BBC1 - 23rd September 2009 - 2100 - "Wounded"

Discussion in 'Current Affairs' started by soleil, Sep 22, 2009.

Welcome to the Navy Net aka Rum Ration

The UK's largest and busiest UNofficial RN website.

The heart of the site is the forum area, including:

  1. "Documentary following the journey of two injured soldiers: 19-year-old Ranger Andy Allen who, in July 2008, had his right leg blown off and his eyes badly burnt by an improvised explosive device; and 24-year-old Lance Corporal Tom Neathway, who lost three limbs after moving a booby-trapped sandbag.

    Unconscious and watched by their families, they fight for their lives, but surviving their injuries is just the beginning."
  2. Big bump from me.

    Absolutely inspiring.

  3. Absolutely outstanding viewing.

    I have been moved to tears through most of this. Those boys have been through hell and are still fighting their way through the other side of it. I'd always been led to believe that Selly Oak was a terrible place to be sending our wounded servicemen and women, but I have to say that the staff there are obviously doing an amazing job, every single one of them......thank you.
  4. Bloody awesome. Best piece of TV for a long time.

    Shame our great PM was out of the country. I hope someone sticks it in front of his nose when he gets back from gladhanding in New York.
  5. Ninja_Stoker

    Ninja_Stoker War Hero Moderator

    Truly humbling when you witness the spirit of these young men & women.

    The injured & their families simply come across as inspirational- the Doctors & medical staff are nothing short of superb.

    One can only hope those in government making foreign policy military decisions actually visit every single serviceperson returning to UK together with their families, to witness the consequence of their actions.
  6. How come you've all watched it? I'm still recording it, and according to my Radio Times, it ends at 2315, in a few minutes time. Is my TV running slow or something?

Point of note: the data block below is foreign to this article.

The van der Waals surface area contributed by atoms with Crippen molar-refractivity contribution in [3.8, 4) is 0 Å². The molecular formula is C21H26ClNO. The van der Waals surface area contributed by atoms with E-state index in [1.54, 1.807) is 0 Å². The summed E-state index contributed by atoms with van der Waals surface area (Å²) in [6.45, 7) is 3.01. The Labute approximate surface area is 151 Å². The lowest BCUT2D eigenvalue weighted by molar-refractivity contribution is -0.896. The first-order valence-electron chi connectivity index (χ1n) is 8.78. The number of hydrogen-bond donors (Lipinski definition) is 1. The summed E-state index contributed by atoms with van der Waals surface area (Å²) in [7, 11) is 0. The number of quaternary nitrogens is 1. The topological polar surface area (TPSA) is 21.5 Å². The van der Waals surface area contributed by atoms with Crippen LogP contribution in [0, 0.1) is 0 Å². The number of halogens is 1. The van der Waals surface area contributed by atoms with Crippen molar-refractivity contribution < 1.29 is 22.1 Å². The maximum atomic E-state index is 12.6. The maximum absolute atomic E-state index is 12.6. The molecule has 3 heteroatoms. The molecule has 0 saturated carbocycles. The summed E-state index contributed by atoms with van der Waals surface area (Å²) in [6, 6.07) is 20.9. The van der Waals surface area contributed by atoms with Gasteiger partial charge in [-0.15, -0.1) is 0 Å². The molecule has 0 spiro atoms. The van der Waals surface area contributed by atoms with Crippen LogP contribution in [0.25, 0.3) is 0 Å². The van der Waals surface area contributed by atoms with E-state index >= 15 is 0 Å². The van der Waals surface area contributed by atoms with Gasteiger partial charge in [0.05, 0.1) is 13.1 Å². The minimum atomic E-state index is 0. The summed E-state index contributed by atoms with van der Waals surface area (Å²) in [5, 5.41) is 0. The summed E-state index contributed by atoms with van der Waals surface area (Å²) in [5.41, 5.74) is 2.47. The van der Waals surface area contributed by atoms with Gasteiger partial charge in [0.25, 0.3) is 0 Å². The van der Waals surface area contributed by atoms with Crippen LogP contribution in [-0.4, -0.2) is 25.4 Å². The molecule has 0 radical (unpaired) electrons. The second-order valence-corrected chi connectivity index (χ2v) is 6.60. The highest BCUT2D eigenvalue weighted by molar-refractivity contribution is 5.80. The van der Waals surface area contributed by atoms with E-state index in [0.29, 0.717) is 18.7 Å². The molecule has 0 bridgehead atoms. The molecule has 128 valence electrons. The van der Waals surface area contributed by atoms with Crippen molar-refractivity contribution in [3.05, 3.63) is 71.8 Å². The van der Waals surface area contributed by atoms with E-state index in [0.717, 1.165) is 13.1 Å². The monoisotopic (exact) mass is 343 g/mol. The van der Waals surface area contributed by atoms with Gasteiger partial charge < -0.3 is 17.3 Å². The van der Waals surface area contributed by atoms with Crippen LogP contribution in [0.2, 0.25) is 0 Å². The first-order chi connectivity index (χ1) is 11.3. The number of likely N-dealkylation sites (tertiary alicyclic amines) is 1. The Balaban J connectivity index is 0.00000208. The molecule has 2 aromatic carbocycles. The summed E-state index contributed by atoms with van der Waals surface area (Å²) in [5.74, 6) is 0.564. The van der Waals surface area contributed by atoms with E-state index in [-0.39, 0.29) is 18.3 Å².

2BM @2310.
  7. Part 1 was at 9 pm. Part 2 started after the news and has just finished.
  8. Likewise, I've lost count of the tissues I've used. Absolutely aweinspiring, the staff are nothing short of brilliant, and the courage and determination of those boys, there are no words to adequately describe it. Every politician in this country should be made to watch it.
  9. Levers_Aligned

    Levers_Aligned War Hero Moderator

    Agreed. But they won't. Rest assured, the Westminster fart-bubble is currently filled with career nobodies sharpening up their public image, ready to venture forth onto the public stage within the next couple of weeks in a desperate attempt to save their jobs. The whole penis-nest we begrudgingly accept as the seat of power for this nation isn't tuning into what Joe Public watches, i.e. the courage of a few ordinary lads in extraordinary situations, but they will be busy plotting their way forward into an election which ordinarily should see 'none of the above' selected.

    I must say that I cried during tonight's documentary. I shed a tear at their bravery and in the fact that we matelots (save for a few) do kinda escape the horror of warfare and are effectively blessed. I also was touched by the absolute dedication of the people at Selly oak and Headley Court, the latter of whom I do know quite a few, who patch these people back up and maximise their drive to get back on the rails. F**k politicians. We, as servicemen owe them nothing. We owe the British people our loyalty and not some cabal of shady *********** who make crass decisions that cost us so dear. Were AL Quaeda and the Taleban over the Channel and in France, I doubt there is anyone who would baulk at enduring what those two chaps have to go through. But with the coveted elections now well over and the square root of fat diddly squat achieved in the name of 'democracy' in some distant, unrulable and savage fiefdom, someone tell me losing even a toenail is worth it?

  10. sgtpepperband

    sgtpepperband War Hero Moderator Book Reviewer

    Tommy (with apologies to Kipling)
    Written by Patrick Campbell RM